Junk Mail Paper - Part Two of a series.
I cut a piece of scrapbook paper to the size of the chipboard that came with the frame and glued it to the chipboard with Mod Podge.  The paper I used is part of the Black and White Monochromatic Paper Pack from Oriental Trading Company.  I love the variety in this pack.  If you scroll back up to the supplies picture, you can see the designs it comes with.  I especially love the music themed paper!  This pack is the standard 12×12 scrapbooking size. They have MANY other paper designs and paper packs besides this one. Can you tell my foam brushes get a lot of use?!

Junk Mail Paper - Part Two of a series.
How you reassemble the frame is up to you, BUT I chose to layer it with the glass on the bottom, the paper in the middle, and the chipboard with the scrapbook paper showing on top. You can reuse your frame by layering it this way.  You will be gluing something to the top layer. So if you don’t put the glass on top, you save it from the glue and can use it as a regular frame in the future.  I didn’t want a shiny front for mine either, which is also why I chose to layer it this way. You need to put all the layers in there to make it nice and snug.

Junk Mail Paper - Part Two of a series.
Use hot glue to attach the washer to the notepad and the magnetic button to the scrapbook paper.  Don’t do it the other way around.  This is what makes it reusable.  It is A LOT cheaper to add a new washer than a magnet to a new notepad.  You might even be able to reuse the chipboard backing if you carefully pull off the remaining glue!

Junk Mail Paper - Part Two of a series.
Embellish your paper and frame! I made simple paper roses out of the scrapbook paper and stamped “notes” onto the bottom of my paper pad.

Junk Mail Paper - Part Two of a series.
I also used Mod Podge to line the edges with the same scrapbook paper.  I know some people think the gray and yellow combination has been overdone, but this is my first time using those colors together! I couldn’t resist! 🙂 I even put yellow thread in the paper to give it a little more character.

Junk Mail Paper - Part Two of a series.
That’s it! You now have a cute reusable notepad holder with a homemade notepad!  Even better, these frames come with attached hanging hardware and can be hung vertically or horizontally.

Oriental Trading Company
If you haven’t heard of Oriental Trading Company before,  a visit to their site will definitely be worth your time!  Everything is affordable, and they have a Lowest Price Guarantee.

Here are some great links to get you started:
1. Shop OTC
2. Sign up for email savings
3. Request a free catalog
4. Sign up for Oriental Trading Rewards
5. Explore free project ideas

Oriental Trading Company

**This post is sponsored by Oriental Trading Company.  I received a gift card to put toward products for review.  No other compensation was received.  All opinions and reviews are written with complete honesty.  The entirety of this post is comprised of my own thoughts and words.**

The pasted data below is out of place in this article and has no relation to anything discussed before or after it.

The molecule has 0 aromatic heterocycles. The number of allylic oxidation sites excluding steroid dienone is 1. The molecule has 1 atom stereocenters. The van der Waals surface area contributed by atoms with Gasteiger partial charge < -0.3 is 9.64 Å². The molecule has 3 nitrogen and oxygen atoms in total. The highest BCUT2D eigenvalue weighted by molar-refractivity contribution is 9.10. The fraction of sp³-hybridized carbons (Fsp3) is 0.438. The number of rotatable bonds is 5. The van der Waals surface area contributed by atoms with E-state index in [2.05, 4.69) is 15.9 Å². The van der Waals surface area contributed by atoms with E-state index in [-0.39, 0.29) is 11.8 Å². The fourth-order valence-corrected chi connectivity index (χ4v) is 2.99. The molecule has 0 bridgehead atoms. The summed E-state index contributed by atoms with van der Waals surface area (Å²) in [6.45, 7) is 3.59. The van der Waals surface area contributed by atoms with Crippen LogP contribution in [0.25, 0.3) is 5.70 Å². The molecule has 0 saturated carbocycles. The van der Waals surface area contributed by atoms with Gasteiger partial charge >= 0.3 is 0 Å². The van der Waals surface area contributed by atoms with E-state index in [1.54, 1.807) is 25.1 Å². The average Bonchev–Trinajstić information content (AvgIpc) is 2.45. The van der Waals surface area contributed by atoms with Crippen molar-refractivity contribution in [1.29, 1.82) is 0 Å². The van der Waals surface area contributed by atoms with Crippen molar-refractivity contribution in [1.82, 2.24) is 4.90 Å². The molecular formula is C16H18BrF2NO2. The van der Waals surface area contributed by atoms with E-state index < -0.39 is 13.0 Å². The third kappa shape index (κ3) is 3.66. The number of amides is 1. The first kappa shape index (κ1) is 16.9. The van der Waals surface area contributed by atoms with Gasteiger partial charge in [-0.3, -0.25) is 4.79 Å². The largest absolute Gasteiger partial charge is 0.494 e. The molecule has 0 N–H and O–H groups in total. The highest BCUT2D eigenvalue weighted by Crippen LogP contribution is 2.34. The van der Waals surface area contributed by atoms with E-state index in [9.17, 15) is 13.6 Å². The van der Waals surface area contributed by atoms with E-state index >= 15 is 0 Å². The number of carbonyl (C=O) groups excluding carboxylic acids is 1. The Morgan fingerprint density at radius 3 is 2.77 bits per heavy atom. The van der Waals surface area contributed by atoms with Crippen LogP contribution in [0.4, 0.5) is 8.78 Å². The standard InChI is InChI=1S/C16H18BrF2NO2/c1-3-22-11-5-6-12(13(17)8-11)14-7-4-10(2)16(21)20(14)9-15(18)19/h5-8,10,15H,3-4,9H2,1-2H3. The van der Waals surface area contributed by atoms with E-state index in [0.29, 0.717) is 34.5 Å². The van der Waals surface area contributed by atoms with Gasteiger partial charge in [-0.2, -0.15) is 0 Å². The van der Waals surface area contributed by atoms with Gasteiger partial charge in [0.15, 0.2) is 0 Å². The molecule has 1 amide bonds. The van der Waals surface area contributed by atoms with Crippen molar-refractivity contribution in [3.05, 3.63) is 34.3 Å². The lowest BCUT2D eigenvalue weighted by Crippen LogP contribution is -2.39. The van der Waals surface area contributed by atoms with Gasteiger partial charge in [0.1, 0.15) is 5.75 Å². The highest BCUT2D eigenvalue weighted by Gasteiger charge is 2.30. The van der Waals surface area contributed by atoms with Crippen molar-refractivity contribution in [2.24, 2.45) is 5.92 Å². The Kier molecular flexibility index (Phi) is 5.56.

Remember, if you post about this project, please be sure to give me credit and link back to me or grab a button from the sidebar. Thanks!

Your opinions and thoughts mean a lot to me.  I would love for you to leave me a comment below.  Thanks for stopping by today!


Filed under DIY - Do It Yourself, Paper, Reviews

Wet Canvas Silhouettes – Painting with Water

Wet Canvas Silhouettes - A water and acrylic painting technique I made this painting as an entry for round one of the 2013 One Crafty Contest. I’m so proud of how it turned out, and it was good enough to get me voted to the next round! A BIG thanks to those who voted!! Would you believe me if I told you I didn’t use a paintbrush? Ok, so I did use a foam brush to paint the black background, but the sunset was painted with water. What? Water? Yep! Keep reading, and I’ll tell you how!

First I needed to make my stencils to create the tree and jumping boy silhouettes.  I don’t own a Cricut or a Silhouette cutting machine (oh, how I wish I did!), so I freehanded the shapes on the back of vinyl and carefully cut them out with a sharp scissors.

(The in-progress shots aren’t the best quality since they were taken in bad lighting late at night.  It’s the best time to work, since both of my boys are sleeping!)

Hand sketched vinyl stencils
I painted my canvas completely black with a foam brush, let it dry, and put the vinyl stencils on.  I actually really liked how it looked at this point with the black and white contrast.  The contest required us to feature paint in our entry, so one layer of black paint wasn’t going to cut it!

Painting over stencils
I did a few things to ensure my stencils would come away with clean lines.  I used a credit card to smooth down the vinyl and get all the bumps and bubbles out.  I put a lot of pressure on the edges of the stencils to make sure they really stuck.  Then I painted another layer of black over the entire canvas and the stencils.  That way if any color was going to bleed under the stencil it would be the color that was already there!  This technique works well when you’re painting designs with painter’s tape too.  The second layer of paint also helped glue the stencils down and provided a barrier for the next step.